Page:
Paul L. Caron

Saturday, October 7, 2023

Sarin: The Supreme Court Tax Case That Could Blow A Hole In The Federal Budget

Washington Post Op-Ed:  The Supreme Court Tax Case That Could Blow a Hole in the Federal Budget, by Natasha Sarin (Yale; Google Scholar):

This summer, the high court agreed to hear Moore v. United States, a case that opens up the possibility that large swaths of the tax code, particularly as applied to trillions of dollars in business and investment income disproportionately earned by the wealthy, could be deemed unconstitutional. At a time of large and growing deficits and significant inequality in the United States, that seems … bad. ...

In 2006, Charles and Kathleen Moore invested in KisanKraft, a foreign corporation dealing in farm equipment. The company is headquartered in India but is more than 90 percent owned by U.S. shareholders, and for years it turned a profit. But before the 2017 Tax Cuts and Jobs Act, the Moores and U.S. taxpayers like them could indefinitely defer paying taxes on such foreign earnings unless and until they were brought back into the United States. This became a useful tool for tax-dodging: By 2017, large corporations — including Apple, Microsoft and Google — had more than $2 trillion stashed at foreign affiliates that had never been taxed.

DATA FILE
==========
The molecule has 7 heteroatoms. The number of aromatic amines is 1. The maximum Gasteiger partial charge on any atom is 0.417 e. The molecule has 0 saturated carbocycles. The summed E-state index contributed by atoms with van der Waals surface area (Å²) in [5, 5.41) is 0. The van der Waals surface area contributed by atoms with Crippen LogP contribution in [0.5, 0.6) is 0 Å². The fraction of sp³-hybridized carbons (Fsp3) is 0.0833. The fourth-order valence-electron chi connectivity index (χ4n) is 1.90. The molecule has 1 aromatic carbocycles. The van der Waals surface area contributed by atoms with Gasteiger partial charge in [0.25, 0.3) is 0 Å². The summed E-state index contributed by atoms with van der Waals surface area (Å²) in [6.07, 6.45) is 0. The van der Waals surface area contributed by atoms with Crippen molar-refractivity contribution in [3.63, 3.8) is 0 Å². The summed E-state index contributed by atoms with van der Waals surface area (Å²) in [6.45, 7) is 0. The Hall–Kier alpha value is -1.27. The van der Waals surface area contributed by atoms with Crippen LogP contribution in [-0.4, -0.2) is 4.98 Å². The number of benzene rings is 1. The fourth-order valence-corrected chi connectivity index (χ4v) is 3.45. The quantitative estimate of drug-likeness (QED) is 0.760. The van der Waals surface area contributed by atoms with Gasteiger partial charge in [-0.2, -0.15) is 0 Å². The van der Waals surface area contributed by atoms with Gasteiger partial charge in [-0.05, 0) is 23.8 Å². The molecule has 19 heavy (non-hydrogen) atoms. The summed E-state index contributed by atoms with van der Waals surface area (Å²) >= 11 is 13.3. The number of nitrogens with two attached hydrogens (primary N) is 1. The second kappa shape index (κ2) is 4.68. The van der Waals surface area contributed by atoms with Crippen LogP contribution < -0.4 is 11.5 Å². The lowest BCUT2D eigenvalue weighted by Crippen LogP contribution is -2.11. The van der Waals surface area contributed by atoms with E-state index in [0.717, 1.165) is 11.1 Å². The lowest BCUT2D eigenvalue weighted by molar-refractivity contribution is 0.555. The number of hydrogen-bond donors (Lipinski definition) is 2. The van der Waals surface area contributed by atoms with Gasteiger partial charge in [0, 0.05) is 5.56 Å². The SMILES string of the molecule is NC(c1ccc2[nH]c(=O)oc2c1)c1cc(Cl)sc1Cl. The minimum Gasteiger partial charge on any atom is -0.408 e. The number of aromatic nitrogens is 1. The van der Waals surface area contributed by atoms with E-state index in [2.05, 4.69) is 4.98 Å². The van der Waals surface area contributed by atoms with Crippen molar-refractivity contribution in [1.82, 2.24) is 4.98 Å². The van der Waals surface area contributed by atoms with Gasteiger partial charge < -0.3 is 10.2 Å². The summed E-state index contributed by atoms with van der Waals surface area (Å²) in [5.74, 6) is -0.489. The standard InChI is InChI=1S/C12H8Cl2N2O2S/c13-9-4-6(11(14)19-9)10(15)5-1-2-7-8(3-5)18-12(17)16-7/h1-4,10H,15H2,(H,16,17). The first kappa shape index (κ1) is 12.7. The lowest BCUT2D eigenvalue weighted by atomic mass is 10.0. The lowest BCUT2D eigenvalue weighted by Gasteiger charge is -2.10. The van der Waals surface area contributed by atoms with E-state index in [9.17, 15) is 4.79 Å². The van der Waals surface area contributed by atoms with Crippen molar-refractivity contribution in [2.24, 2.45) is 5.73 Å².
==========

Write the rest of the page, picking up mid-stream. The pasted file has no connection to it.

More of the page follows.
The Tax Cuts and Jobs Act — a.k.a., the Trump tax cuts — included expensive, broad-based tax reductions for individuals and corporations. To pay for at least some of those cuts, the law also changed the tax liability on the Moores and other similarly situated taxpayers, imposing on them a one-time transition tax on the income that their foreign ownership stakes had racked up over the years. The congressional Joint Committee on Taxation estimated that this tax would raise $339 billion over a decade.

The Moores contested their tax bill, which totaled nearly $15,000, and now the case has reached the high court. In short, the couple argues that the 16th Amendment’s apportionment exemption doesn’t apply to them because they never “realized” any income from their foreign ownership stake, for example in the form of dividends. ...

[T]his is a bonkers argument for the Moores to be making, because in this case, income was realized. The corporation the Moores owned an interest in (they were the second-largest shareholder) earned profits!

Taxing the Moores on their ownership stake is akin to what happens all over the tax code: For example, S-corporations, general and limited partnerships, and limited liability companies don’t pay any tax at the entity level on the income that they earn, but “pass through” profits or losses to individual partners (hence the name) who then pay taxes. ...

The consequences are huge: The right-leaning Tax Foundation estimates that an extreme outcome would cost the federal government nearly $6 trillion over 10 years. That’s why former speaker Paul D. Ryan (who drafted the legislation) recently called the case a “misfire” with the potential to upend the entire tax code. ...

A bad ruling in this case would make needed reforms harder, casting the tax code in a shroud of uncertainty. The only winners? Tax advisers and lawyers bringing these cases.

Prior TaxProf Blog coverage:

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